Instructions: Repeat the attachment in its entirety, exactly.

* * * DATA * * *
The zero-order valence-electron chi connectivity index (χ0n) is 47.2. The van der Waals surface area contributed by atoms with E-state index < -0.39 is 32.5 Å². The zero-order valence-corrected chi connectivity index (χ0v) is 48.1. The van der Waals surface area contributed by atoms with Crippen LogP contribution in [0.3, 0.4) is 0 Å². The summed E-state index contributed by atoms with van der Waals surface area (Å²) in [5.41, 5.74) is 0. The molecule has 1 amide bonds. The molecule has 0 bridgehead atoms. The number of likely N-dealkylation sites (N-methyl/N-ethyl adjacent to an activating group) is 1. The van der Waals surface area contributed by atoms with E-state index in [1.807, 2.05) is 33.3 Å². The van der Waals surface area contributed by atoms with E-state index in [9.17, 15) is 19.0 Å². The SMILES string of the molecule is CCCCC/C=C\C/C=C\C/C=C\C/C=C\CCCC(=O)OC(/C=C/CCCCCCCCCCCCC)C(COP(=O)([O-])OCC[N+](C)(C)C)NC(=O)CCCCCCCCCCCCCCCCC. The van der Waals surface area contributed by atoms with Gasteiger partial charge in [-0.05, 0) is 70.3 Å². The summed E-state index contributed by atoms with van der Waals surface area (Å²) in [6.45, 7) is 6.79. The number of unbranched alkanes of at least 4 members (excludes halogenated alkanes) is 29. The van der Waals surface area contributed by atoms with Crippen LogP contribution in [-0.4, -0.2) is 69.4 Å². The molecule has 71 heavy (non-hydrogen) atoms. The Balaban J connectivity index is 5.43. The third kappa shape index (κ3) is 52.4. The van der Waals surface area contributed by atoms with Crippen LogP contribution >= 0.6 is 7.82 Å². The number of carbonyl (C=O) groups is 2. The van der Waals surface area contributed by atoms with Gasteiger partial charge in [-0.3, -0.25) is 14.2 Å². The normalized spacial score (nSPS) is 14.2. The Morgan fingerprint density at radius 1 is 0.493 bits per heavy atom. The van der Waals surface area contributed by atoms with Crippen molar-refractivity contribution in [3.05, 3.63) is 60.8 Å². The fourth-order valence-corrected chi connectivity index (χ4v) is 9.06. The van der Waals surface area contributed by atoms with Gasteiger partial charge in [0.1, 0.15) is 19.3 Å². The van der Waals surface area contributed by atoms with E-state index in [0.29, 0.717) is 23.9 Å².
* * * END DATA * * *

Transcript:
The zero-order valence-electron chi connectivity index (χ0n) is 47.2. The van der Waals surface area contributed by atoms with E-state index < -0.39 is 32.5 Å². The zero-order valence-corrected chi connectivity index (χ0v) is 48.1. The van der Waals surface area contributed by atoms with Crippen LogP contribution in [0.3, 0.4) is 0 Å². The summed E-state index contributed by atoms with van der Waals surface area (Å²) in [5.41, 5.74) is 0. The molecule has 1 amide bonds. The molecule has 0 bridgehead atoms. The number of likely N-dealkylation sites (N-methyl/N-ethyl adjacent to an activating group) is 1. The van der Waals surface area contributed by atoms with E-state index in [1.807, 2.05) is 33.3 Å². The van der Waals surface area contributed by atoms with E-state index in [9.17, 15) is 19.0 Å². The SMILES string of the molecule is CCCCC/C=C\C/C=C\C/C=C\C/C=C\CCCC(=O)OC(/C=C/CCCCCCCCCCCCC)C(COP(=O)([O-])OCC[N+](C)(C)C)NC(=O)CCCCCCCCCCCCCCCCC. The van der Waals surface area contributed by atoms with Gasteiger partial charge in [-0.05, 0) is 70.3 Å². The summed E-state index contributed by atoms with van der Waals surface area (Å²) in [6.45, 7) is 6.79. The number of unbranched alkanes of at least 4 members (excludes halogenated alkanes) is 29. The van der Waals surface area contributed by atoms with Crippen LogP contribution in [-0.4, -0.2) is 69.4 Å². The molecule has 71 heavy (non-hydrogen) atoms. The Balaban J connectivity index is 5.43. The third kappa shape index (κ3) is 52.4. The van der Waals surface area contributed by atoms with Crippen LogP contribution >= 0.6 is 7.82 Å². The number of carbonyl (C=O) groups is 2. The van der Waals surface area contributed by atoms with Gasteiger partial charge in [-0.3, -0.25) is 14.2 Å². The normalized spacial score (nSPS) is 14.2. The Morgan fingerprint density at radius 1 is 0.493 bits per heavy atom. The van der Waals surface area contributed by atoms with Crippen molar-refractivity contribution in [3.05, 3.63) is 60.8 Å². The fourth-order valence-corrected chi connectivity index (χ4v) is 9.06. The van der Waals surface area contributed by atoms with Gasteiger partial charge in [0.1, 0.15) is 19.3 Å². The van der Waals surface area contributed by atoms with E-state index in [0.29, 0.717) is 23.9 Å².